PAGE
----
by Julie Bluhm
This has been a wild legislative session! Tracking all the changes has been challenging, and advocates are scrambling to pull everything together for summaries. I am excited to update you with my thoughts and what happened with Guild’s priorities during the session.
I have been a squeaky wheel this last year- from our workforce crisis to increasing our minimum wage without a sustainable solution and all the articles I’ve shared about the consequences of our current systems. While all of this remains true (and I won’t stop naming it), it’s been validating to see our legislative partners not just acknowledge our situation but work together to fund solutions.
I asked for your help earlier this year, and you responded. At the polls, on your doorstep, during town hall meetings, and through emails and phone calls, legislators are hearing about these crises from you. All over the state, they have heard about the need for a more robust mental health system and solutions to our housing crisis.
Your voice and actions matter. Thank you.
This session, Guild and our partners in the Mental Health Legislative Network (MHLN), Ramsey County, and Dakota County identified several opportunities for sustainable solutions that will make a difference- moving us closer to building mental health and homeless response system that will meet the growing demands in our state. My observations:
- Our lawmakers care about mental health and housing.
- These are bipartisan issues—I testified in several committees, and all the questions and reactions have been positive across the board. They are as eager as we are to find sustainable, concrete solutions.
- There is so much work being done this year. It helps to have one party in all three branches. It also helps to be prepared with solutions and actions, which we were.
Funding for Guild Crisis and Recovery Center, West St. Paul
I am most excited to report that $6 million for the new Crisis and Recovery Center in West St. Paul were included in the bonding bill! Thanks to our partnership- and incredible support from- our partners at Dakota County, we will be building a new treatment center in 2024. Once completed, we will move our Guild South program to the new space, where clients will have private rooms and bathrooms, activity space, and a therapeutic environment to stabilize and recover. In addition, we will be co-located with a Dakota County “Place to Go,” a place for people to walk into 24 hours a day for assessment and connection to services. We couldn’t be more grateful for our government partners and the residents of West St. Paul, who invited us into their community.
Historic Investments in Housing
One billion dollars were invested in Housing this session! These funds will support all aspects of our community’s housing continuum of infrastructure, services, and transition support. The highlights:
- Significant investment in family homelessness prevention at $95 million. The budget will return to $20.5 million in 2026/27.
- $200 million in housing infrastructure bonds to build affordable housing and $15 million to rehabilitate public housing units in disrepair.
- Increased funding for landlords, who partner with us and other agencies, to mitigate their risk by creating a pool of funds for them to draw from in the case of property damage resulting from taking the higher barrier folks we serve.
- Increased rental subsidies, which subsidize the cost of housing for folks with mental illness and those discharged from treatment programs.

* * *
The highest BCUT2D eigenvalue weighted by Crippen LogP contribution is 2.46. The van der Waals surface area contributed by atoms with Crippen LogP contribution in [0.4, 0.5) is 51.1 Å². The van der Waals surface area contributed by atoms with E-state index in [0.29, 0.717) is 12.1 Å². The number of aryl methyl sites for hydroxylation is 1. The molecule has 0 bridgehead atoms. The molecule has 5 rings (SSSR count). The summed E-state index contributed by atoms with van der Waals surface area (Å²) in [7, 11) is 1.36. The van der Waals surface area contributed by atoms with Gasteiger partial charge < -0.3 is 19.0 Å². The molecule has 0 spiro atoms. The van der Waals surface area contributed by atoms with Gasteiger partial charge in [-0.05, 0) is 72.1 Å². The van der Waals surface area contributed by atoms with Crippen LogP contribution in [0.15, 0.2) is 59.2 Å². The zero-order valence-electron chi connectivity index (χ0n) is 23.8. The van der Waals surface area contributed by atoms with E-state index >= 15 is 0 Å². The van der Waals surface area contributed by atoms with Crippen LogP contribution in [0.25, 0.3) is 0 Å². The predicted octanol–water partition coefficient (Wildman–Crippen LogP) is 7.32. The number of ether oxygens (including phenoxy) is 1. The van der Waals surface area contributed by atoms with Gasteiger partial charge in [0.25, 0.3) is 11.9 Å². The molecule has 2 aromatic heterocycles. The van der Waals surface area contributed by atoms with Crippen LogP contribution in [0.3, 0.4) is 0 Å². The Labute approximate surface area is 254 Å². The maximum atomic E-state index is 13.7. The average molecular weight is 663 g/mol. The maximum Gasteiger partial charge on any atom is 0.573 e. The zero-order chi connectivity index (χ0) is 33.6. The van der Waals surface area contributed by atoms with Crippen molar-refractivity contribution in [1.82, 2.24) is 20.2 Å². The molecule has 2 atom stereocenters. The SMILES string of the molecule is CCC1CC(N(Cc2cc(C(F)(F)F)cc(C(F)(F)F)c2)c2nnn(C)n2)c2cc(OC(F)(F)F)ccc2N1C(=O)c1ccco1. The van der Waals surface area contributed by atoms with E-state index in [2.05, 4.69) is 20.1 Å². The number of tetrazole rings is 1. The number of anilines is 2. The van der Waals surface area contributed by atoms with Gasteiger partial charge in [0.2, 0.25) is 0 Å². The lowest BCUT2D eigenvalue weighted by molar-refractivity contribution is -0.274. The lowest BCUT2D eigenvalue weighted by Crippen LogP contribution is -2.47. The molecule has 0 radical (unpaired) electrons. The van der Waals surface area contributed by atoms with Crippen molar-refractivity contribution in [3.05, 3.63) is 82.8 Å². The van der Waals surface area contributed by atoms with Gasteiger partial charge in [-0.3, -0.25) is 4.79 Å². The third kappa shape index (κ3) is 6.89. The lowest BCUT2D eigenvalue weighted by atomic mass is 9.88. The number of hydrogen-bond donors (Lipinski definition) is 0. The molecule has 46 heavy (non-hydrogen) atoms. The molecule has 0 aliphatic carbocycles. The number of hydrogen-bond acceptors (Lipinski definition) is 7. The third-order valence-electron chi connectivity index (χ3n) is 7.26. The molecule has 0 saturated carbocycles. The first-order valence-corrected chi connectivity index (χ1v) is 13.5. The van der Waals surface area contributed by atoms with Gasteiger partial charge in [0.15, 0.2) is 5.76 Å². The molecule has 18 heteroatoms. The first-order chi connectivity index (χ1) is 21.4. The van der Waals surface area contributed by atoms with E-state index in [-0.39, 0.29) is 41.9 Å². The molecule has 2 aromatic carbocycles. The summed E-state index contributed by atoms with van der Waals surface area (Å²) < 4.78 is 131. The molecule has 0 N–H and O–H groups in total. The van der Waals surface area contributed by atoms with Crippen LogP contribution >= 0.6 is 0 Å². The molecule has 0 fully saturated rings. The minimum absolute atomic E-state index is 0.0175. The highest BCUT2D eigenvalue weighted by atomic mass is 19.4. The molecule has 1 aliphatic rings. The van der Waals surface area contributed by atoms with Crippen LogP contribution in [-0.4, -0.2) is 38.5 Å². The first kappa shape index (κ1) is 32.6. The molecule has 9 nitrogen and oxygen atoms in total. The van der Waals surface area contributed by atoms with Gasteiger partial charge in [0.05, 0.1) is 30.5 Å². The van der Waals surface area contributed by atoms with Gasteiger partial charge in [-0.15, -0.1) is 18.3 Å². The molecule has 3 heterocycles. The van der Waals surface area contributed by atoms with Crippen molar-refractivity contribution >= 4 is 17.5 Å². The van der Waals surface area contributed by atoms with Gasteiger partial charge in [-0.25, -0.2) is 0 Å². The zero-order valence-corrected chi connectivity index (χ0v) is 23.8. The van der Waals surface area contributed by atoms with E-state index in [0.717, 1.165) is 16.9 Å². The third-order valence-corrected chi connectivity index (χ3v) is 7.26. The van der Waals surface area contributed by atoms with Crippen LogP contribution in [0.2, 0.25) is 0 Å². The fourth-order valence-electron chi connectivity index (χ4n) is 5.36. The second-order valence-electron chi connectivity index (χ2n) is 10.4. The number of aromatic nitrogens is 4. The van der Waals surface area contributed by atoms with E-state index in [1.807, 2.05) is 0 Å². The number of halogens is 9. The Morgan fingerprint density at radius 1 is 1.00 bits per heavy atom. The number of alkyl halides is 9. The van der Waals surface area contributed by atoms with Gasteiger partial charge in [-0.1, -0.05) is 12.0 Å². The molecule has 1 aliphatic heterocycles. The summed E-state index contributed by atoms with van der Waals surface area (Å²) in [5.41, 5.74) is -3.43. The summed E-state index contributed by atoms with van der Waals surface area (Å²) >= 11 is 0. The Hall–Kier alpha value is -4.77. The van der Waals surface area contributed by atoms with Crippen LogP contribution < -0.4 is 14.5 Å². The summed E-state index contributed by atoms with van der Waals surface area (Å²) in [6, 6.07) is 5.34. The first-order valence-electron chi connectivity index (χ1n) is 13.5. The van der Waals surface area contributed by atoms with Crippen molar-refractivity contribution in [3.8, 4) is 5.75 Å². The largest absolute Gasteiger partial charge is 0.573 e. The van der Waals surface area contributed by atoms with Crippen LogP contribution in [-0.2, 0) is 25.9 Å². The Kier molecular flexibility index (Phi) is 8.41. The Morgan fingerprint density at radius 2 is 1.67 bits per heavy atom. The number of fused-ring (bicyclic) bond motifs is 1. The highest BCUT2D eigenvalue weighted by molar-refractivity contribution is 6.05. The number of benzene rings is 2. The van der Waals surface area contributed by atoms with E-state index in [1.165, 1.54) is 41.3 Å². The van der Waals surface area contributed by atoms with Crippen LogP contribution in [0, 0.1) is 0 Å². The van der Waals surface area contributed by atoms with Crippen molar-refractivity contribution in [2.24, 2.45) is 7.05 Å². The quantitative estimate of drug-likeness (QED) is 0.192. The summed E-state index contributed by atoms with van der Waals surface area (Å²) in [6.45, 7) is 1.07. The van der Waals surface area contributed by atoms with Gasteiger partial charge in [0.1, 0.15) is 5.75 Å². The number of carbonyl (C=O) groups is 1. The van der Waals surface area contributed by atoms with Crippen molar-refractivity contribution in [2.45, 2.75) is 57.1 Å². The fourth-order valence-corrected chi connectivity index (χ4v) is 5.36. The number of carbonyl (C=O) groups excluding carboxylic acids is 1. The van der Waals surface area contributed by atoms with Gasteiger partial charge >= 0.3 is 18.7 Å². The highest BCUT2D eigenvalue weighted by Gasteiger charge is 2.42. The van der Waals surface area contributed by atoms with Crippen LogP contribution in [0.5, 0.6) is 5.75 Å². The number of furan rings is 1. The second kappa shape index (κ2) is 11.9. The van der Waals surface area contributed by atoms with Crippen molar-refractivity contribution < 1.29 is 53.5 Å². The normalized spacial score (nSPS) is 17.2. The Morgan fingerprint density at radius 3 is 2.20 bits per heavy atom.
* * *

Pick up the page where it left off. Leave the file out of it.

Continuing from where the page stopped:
Updates on our other legislative priorities:
- Employment support. Guild provides IPS employment services, an evidence-based model that has proven effective in the placement and maintenance of jobs. Currently, there are few providers of this valuable service as we’ve lacked funds, and the rates are not sustainable. While there were no changes to our rates- the legislature added $2 million to expand IPS services across the State.
- Grants for emerging mental health professionals. This is one of our workforce priorities. Grants will support graduates of mental health programs to get the required supervision to become mental health professionals and for clinicians to access funds to pay for supervision, licensing fees, and exams. We believe this will increase the number of licensed mental health professionals and culturally specific providers (95% of mental health professionals in Minnesota are white).
- Rate Increases: You’ve heard me talk about rates A LOT, and while we weren’t as successful in this area as we hoped, we were able to get inflationary adjustments to our Medicaid rates in our Housing Stabilization, IRTS/Crisis and Behavioral Health Home services, which is excellent progress.
- Mental health parity. Currently, insurers determine how many providers are in-network based on geography and what they determine to be adequate availability. This expands that definition to create more in-network providers and mandates that insurance companies develop consistent guidelines for specific administrative rules that providers must follow to ensure payment.
- Heading Home Ramsey. Ramsey County worked hard through the pandemic to build a homeless response system that works for people. COVID relief funds provided an opportunity to test new interventions, which led to a request this session for $75 million over five years to build and sustain the system. The result is that $11.5 million are committed for this purpose.
Thank you, so much.
You’ve proved that your voice can make an incredible difference. Call, email, or write a letter thanking your legislators for taking these significant steps to build our mental health and housing systems. Our staff sees the barriers and shortfalls in our systems every day, and it can feel like we don’t have the support of our community. Today, we’re taking some time to celebrate these investments and look to the future.